Written by Heidi Fencl, Associate Professor
As I write this, I’m about half way through lesson planning to flip my introductory physics sequence. These musings are on the process of flipping a course, rather than on effectiveness or student response. I am excitedly, and perhaps naively, anticipating both when I teach the flipped sequence next fall. Continue reading
Written by Adolfo Garcia
This is part 2 of Adolfo Garcia’s discussion on mentoring. Click here to read part 1.
On cynical days I think students probably remember very little of what I teach them. I am rewarded though when I visit with families at graduation and parents say how impactful I was along the way.
Written by Adolfo Garcia
Recently I have thought a lot about first-generation students and what they need to succeed at UW-Green Bay. Mentoring plays a big part in student success. Continue reading
A group of faculty got together recently to discuss the CATL book club selection – “Engaging Students as Partners in Learning and Teaching: A Guide for Faculty” by Alison Cook-Sather, Catherine Bovill, and Peter Felten. Continue reading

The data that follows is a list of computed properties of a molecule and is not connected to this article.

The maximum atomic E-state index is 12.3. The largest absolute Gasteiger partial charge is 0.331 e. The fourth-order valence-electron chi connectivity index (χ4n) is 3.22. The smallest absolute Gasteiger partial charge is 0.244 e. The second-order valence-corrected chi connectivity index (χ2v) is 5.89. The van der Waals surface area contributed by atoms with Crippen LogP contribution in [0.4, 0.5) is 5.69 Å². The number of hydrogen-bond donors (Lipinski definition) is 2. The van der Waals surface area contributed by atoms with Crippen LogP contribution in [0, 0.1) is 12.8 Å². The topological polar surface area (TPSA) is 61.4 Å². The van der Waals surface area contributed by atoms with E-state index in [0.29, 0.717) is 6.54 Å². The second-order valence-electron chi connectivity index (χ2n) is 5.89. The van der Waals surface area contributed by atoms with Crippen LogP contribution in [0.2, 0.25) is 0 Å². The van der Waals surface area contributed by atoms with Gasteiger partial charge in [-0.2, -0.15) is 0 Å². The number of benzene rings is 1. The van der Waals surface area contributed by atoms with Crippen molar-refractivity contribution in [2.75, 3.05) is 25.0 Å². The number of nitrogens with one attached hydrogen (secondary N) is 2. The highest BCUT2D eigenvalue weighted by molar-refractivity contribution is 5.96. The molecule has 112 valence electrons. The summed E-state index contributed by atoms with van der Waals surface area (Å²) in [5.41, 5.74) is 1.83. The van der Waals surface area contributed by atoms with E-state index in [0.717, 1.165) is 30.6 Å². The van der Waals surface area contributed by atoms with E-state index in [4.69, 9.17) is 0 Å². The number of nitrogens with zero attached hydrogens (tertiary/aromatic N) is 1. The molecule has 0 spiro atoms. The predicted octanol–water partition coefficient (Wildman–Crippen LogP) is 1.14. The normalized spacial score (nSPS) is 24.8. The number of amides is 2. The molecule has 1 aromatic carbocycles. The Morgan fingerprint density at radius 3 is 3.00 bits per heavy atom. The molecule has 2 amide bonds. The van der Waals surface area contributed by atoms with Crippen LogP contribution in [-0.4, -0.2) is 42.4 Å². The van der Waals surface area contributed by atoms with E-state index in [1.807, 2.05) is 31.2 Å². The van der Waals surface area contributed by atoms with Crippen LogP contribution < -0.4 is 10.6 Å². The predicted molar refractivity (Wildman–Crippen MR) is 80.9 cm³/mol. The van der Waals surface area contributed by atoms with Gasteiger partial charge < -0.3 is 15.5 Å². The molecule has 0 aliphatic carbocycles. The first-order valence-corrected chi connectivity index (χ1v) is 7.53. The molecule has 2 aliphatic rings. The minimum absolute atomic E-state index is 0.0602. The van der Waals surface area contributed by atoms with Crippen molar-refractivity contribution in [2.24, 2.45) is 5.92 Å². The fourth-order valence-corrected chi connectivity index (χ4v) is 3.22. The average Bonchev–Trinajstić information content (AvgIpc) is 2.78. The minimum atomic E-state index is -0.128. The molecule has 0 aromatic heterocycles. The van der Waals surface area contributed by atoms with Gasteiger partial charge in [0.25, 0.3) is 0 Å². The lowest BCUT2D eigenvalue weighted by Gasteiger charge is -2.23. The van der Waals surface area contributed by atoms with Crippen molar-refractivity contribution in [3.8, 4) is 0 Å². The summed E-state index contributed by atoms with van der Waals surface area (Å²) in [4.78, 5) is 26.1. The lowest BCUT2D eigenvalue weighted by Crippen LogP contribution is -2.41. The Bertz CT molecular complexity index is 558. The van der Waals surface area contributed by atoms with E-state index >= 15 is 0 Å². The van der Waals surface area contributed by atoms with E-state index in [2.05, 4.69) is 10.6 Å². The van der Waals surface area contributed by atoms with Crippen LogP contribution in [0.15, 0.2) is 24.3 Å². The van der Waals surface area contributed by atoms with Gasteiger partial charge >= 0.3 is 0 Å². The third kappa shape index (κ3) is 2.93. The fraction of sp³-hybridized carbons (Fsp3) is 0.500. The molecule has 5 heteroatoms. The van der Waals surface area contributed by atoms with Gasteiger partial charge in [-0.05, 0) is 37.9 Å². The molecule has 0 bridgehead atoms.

This semester, I have 4 teaching assistants—two for my American Government and Politics class and two for my Introduction to Public Policy class. As the classes have progressed, I’ve noticed my teaching assistants making interesting discoveries about teaching. Continue reading
As I get nearer to the end of the semester (hard to believe) by necessity I am setting my sights on Spring, 2015. I am bringing a group of students to South Africa during the January Interim and so I must get my syllabi completed early (not my typical modus operandi) before I travel. And that leaves me to face one of my pedagogical demons on what to do about a textbook. Continue reading
Mathematics Senior Lecturer, Theresa Adsit, shares thoughts on her CATL Teaching Enhancement Grant funded project…
Having enjoyed the benefits of having randomized, computer generated homework problems available to assign to my Calculus and Intermediate Algebra students, I wanted to extend those same benefits to my Elementary Functions: Algebra and Trigonometry Math 104 students. Continue reading
This summer, I taught my first online course— Continue reading
Prior to teaching my Public Policy Analysis students the practical skills needed to produce good policy analyses, I would spend time grounding practice in classic theories of policymaking. Every semester, about half-way into these discussions, I would wish I hadn’t even bothered. Continue reading